There has thus been outlined, rather broadly, the more important features of the invention in order that the detailed description thereof that follows may be better understood, and in order that the present contribution to the art may be better appreciated. There are, of course, additional features of the invention that will be described hereinafter and which will form the subject matter of the claims appended hereto. Those skilled in the art will appreciate that the conception, upon which this disclosure is based, may readily be utilized as a basis for the designing of other structures, methods and systems for carrying out the several purposes of the present invention. It is important, therefore, that the claims be regarded as including such equivalent constructions insofar as they do not depart from the spirit and scope of the present invention.
Further, the purpose of the foregoing abstract is to enable the U.S. Patent and Trademark Office and the public generally, and especially the scientists, engineers and practitioners in the art who are not familiar with patent or legal terms or phraseology, to determine quickly from a cursory inspection the nature and essence of the technical disclosure of the application. The abstract is neither intended to define the invention of the application, which is measured by the claims, nor is it intended to be limiting as to the scope of the invention in any way.
It is therefore an object of the present invention to provide a new and improved surgical tray hypodermic needle and sharp instruments protector which has all the advantages of the prior art surgical apparatus and none of the disadvantages.
It is another object of the present invention to provide a new and improved surgical tray hypodermic needle and sharp instruments protector which may be easily and efficiently manufactured and marketed.
It is a further object of the present invention to provide a new and improved surgical tray hypodermic needle and sharp instruments protector which is of a durable and reliable construction.
An even further object of the present invention is to provide a new and improved surgical tray hypodermic needle and sharp instruments protector which is susceptible of a low cost of manufacture with regard to both materials and labor, and which accordingly is then susceptible of low prices of sale to the consuming public, thereby making such surgical tray hypodermic needle and sharp instruments protectors economically available to the buying public.
Still yet another object of the present invention is to provide a new and improved surgical tray hypodermic needle and sharp instruments protector which provides in the apparatuses and methods of the prior art some of the advantages thereof, while simultaneously overcoming some of the disadvantages normally associated therewith.
Still another object of the present invention is to provide a new and improved surgical tray hypodermic needle and sharp instruments protector wherein the same is easily securable to an upper surface of a surgical tray or incorporated directly into tray fabrication for protection of hypodermic needles and sharp instruments and the like utilized in a surgical procedure.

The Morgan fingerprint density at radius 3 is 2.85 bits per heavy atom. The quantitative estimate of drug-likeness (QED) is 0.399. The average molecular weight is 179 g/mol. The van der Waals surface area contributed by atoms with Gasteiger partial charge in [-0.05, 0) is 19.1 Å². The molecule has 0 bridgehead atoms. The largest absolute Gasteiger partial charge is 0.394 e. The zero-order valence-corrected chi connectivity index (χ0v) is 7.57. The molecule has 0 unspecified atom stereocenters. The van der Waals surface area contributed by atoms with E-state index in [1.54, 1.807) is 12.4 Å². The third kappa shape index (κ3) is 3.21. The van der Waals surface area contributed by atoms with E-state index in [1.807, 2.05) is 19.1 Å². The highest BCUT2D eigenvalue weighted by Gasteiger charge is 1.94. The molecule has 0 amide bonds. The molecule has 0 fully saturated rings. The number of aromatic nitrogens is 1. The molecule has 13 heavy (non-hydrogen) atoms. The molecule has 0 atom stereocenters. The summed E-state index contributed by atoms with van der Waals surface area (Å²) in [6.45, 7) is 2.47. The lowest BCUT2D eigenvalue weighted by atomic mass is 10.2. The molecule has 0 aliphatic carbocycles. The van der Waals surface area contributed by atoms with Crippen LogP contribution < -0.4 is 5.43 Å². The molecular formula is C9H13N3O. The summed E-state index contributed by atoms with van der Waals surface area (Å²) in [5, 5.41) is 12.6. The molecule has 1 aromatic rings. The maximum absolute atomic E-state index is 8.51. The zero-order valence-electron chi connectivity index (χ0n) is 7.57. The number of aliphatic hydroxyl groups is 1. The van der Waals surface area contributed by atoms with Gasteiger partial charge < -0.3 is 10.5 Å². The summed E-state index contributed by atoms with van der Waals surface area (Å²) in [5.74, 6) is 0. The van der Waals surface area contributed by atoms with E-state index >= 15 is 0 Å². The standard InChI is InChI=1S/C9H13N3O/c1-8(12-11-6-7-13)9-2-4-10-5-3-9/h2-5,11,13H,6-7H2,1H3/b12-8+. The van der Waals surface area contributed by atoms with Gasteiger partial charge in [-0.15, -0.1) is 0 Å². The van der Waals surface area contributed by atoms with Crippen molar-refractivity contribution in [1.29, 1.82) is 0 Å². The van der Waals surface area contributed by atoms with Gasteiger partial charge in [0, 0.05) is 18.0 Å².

These together with other objects of the invention, along with the various features of novelty which characterize the invention, are pointed out with particularity in the claims annexed to and forming a part of this disclosure. For a better understanding of the invention, its operating advantages and the specific objects attained by its uses, reference should be had to the accompanying drawings and descriptive matter in which there is illustrated preferred embodiments of the invention.
The invention will be better understood and objects other than those set forth above will become apparent when consideration is given to the following detailed description thereof. Such description makes reference to the annexed drawings wherein:
FIG. 1 is an isometric bottom view of the instant invention.
FIG. 2 is an isometric top view of the instant invention in operative securement to an upper surface of a surgical tray.
FIG. 3 is a further isometric illustration of the invention, as illustrated in FIG. 2, receiving the forward end of a hypodermic needle therewithin.
FIG. 4 is a bottom isometric illustration of a further hypodermic needle and sharp instruments protector, as utilized by the instant invention.
FIG. 5 is an isometric illustration of the hypodermic needle and sharp instruments protector, as illustrated in FIG. 4, in operative engagement with an upper surface of a surgical tray.
FIG. 6 is an isometric illustration of the hypodermic needle and sharp instruments protector of FIG. 1 receiving a suturing needle therewithin.
FIG. 7 is an isometric illustration of a hypodermic needle in preparatory engagement with a hypodermic needle cap secured by the instant invention.
FIG. 8 is illustrative of the hypodermic needle and the hypodermic needle cap assembled together and removed from the associated aperture of the hypodermic needle and sharp instruments protector.
FIG. 9 is an isometric illustration of a further "sharps" protector, as utilized by the instant invention.
FIG. 10 is an isometric illustration of a surgical tray with "sharp" instruments about to receive the "sharps" protector.
FIG. 11 is an isometric view of the "sharps" protector, as illustrated in FIG. 9, in operative securement to the upper surface of the surgical tray with instruments.
FIG. 12 is illustrative of a "sharp" instrument laying in a protectively recessed manner within the "sharps" protector.